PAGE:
Business Development specialists at planning consultancy Malcolm Scott Consultants are working closely with garden centres and farm shops to try and guide them through the support options available after they were dealt another blow during the country’s Coronavirus response.
With hospitality businesses having invested heavily into making their properties as safe as possible for customers, purchasing PPE, increasing sanitation levels, increasing staff training and losing seating and investing screening to facilitate the necessary distancing between tables, now a large proportion of England have been banned from socialising in an indoor hospitality setting with those from outside their household.
Andrew Burton said: “The conversations we have had are so concerning. We work with significant portfolios of garden centres and farm shops throughout the country, and for more than six months we’ve been helping them navigate whatever business support package are available to them. There is a total appreciation for safety and the garden centres and farm shops are excellent examples of being safe places to visit. The controls they have in place are often standard leading.
“We are doing all we can to assist owners and understandably there is a massive amount of frustration and distress throughout the hospitality sectors. Cafes and restaurants have done all they can, with some increasing outside areas, most reducing indoor seating capacity and others installing screens around seating areas. Further restrictions according to this week’s tiered response, state that sites in tier two cannot allow more than one household to mix indoors and tier three includes prohibiting social mixing in all indoor settings could create a decline in bookings too. There is no doubt that this will affect café/restaurant bookings, especially at a time over Halloween and Christmas where families come together.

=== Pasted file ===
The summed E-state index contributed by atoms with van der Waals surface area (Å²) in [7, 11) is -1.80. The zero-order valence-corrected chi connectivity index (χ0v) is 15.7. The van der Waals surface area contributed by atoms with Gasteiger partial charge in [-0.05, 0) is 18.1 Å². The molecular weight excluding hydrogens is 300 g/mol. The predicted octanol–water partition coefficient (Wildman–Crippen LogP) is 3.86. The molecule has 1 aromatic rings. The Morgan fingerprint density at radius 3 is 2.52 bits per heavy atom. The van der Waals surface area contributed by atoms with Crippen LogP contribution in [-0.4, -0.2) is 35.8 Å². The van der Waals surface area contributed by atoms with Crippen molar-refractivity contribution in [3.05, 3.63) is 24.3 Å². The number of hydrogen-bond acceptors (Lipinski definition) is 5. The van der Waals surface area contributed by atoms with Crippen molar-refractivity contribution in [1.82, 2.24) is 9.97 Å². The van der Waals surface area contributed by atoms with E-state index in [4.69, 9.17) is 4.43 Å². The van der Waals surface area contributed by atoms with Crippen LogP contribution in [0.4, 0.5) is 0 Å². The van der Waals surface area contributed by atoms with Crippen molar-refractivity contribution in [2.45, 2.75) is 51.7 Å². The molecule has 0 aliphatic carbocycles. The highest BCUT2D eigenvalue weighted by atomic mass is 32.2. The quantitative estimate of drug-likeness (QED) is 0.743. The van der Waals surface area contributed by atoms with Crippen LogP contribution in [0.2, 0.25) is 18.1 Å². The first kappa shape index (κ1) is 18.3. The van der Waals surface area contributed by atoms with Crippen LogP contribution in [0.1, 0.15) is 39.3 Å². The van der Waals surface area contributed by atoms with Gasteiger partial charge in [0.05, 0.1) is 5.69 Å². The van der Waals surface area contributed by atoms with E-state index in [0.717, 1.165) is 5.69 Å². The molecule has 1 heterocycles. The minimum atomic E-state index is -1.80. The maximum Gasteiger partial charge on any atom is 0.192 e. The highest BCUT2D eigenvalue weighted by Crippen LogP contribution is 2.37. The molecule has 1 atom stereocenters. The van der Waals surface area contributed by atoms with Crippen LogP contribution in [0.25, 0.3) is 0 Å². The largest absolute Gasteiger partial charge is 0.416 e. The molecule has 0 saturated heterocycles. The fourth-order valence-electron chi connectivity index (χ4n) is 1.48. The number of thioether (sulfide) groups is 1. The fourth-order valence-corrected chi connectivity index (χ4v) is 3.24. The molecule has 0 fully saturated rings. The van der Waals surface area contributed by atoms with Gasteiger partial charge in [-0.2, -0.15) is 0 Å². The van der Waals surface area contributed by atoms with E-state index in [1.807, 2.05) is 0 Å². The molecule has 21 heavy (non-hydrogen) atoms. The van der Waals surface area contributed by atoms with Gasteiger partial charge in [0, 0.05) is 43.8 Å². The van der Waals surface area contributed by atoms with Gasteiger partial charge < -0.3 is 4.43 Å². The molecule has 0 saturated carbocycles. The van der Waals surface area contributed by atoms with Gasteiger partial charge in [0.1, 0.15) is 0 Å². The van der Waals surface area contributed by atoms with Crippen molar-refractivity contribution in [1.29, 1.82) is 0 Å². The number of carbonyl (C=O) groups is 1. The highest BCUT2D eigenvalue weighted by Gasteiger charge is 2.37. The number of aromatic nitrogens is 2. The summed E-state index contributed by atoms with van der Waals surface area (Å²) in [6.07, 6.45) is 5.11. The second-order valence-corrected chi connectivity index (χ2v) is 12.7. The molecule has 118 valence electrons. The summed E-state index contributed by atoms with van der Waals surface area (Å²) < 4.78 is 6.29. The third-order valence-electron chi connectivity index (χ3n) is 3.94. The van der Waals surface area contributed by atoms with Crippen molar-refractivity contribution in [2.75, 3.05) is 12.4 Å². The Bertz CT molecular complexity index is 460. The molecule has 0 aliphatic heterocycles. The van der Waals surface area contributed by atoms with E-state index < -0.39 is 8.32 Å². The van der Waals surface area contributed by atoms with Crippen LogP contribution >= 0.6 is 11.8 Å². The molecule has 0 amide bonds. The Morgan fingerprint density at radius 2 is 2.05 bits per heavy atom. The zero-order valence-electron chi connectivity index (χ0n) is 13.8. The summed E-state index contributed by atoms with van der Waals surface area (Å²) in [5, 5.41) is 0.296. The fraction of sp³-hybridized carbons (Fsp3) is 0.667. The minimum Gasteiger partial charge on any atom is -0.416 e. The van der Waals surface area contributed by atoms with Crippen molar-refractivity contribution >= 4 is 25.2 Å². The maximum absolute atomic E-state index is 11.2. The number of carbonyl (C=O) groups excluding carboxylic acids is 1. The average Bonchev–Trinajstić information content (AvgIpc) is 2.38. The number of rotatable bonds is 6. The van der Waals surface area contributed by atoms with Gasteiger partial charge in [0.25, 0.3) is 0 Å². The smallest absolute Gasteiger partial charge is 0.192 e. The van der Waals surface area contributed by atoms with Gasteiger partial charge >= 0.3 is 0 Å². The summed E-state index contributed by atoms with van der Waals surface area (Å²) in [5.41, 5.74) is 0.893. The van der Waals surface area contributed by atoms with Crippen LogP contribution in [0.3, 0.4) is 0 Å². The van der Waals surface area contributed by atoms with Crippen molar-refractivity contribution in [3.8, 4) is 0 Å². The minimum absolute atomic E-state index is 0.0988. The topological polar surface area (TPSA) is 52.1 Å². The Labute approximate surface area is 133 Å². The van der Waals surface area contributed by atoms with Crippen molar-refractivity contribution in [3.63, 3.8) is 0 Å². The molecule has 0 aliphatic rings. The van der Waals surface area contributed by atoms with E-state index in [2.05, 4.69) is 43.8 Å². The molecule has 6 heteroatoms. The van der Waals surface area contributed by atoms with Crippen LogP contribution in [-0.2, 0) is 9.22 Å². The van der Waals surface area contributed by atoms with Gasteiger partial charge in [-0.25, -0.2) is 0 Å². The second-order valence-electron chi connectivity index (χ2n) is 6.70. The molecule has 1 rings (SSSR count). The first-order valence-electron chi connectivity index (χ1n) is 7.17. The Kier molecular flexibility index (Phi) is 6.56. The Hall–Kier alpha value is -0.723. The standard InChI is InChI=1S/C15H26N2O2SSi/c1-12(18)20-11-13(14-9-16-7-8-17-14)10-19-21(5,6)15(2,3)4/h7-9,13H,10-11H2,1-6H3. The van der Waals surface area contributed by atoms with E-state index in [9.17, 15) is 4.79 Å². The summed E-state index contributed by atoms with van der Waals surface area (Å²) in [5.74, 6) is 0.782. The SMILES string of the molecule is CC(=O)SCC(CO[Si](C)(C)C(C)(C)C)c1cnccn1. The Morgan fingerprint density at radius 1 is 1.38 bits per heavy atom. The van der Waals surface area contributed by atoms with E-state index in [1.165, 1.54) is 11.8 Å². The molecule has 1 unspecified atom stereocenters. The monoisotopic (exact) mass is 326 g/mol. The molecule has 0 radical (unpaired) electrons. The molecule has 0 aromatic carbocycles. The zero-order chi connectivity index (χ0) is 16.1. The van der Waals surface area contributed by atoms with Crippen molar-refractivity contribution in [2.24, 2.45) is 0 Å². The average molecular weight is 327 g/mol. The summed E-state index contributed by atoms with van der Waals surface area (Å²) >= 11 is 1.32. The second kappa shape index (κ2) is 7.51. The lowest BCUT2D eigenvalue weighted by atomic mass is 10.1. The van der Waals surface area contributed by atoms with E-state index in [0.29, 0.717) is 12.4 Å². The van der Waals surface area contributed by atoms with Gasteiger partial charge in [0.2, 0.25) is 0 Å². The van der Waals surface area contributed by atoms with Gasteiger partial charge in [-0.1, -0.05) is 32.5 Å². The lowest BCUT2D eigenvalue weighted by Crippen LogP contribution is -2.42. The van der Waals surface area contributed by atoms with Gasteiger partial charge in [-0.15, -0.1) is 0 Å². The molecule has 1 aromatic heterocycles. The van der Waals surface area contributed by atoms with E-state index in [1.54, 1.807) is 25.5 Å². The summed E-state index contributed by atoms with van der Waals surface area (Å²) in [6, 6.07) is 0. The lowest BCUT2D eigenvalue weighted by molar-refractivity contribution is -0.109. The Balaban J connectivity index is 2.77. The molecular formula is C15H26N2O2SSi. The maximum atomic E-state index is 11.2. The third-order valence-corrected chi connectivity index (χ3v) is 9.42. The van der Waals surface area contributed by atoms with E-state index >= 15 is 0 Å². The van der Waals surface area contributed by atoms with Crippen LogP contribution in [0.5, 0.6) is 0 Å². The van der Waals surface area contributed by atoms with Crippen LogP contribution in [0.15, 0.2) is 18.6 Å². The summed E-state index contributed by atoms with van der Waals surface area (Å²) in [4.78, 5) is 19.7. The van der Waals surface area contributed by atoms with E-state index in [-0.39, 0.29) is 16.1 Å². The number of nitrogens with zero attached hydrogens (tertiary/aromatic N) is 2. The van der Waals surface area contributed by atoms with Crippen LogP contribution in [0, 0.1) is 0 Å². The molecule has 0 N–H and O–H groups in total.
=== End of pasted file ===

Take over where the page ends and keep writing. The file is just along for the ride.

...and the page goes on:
According the Government’s latest Job Support Scheme announcement, aimed at those businesses subject to closure due to the pandemic, properties with a rateable value of £15,000 or under will receive grants of £667 per two weeks of closure, equating to £1,334 per month, while those with a rateable value of over £15,000 and less than £51,000 will receive grants of £1,000 per two weeks of closure – equating to £2,000 per month. Properties with a rateable value of £51,000 or over will receive grants of £1,500 per two weeks of closure, or £3,000 per month.
Andrew said: “We can help cafes and restaurants seek refunds for periods of closure not covered by the Government’s response, and post-opening, we will be working to seek lower Rateable Values for the future that will stay in place after the rates free period has ended. Similarly, we intend to argue for reduced rates on sites that are forced to close or have not reopened.
“We know that across the board, local authority leaders and individual MPs are reasoning with the Government to take into account local epidemiology to take all necessary steps to protect staff and customers alike, rather than place sweeping measures upon them that could prove fatal at such a crucial time.
“We are doing everything we can to work with hospitality venues to access as much Government support as possible, and can only hope that a review of procedures sooner rather than later will see the sector receive a much-needed break,” he added.
To discuss the financial aid available to restaurants via the Government at this time, contact the team at firstname.lastname@example.org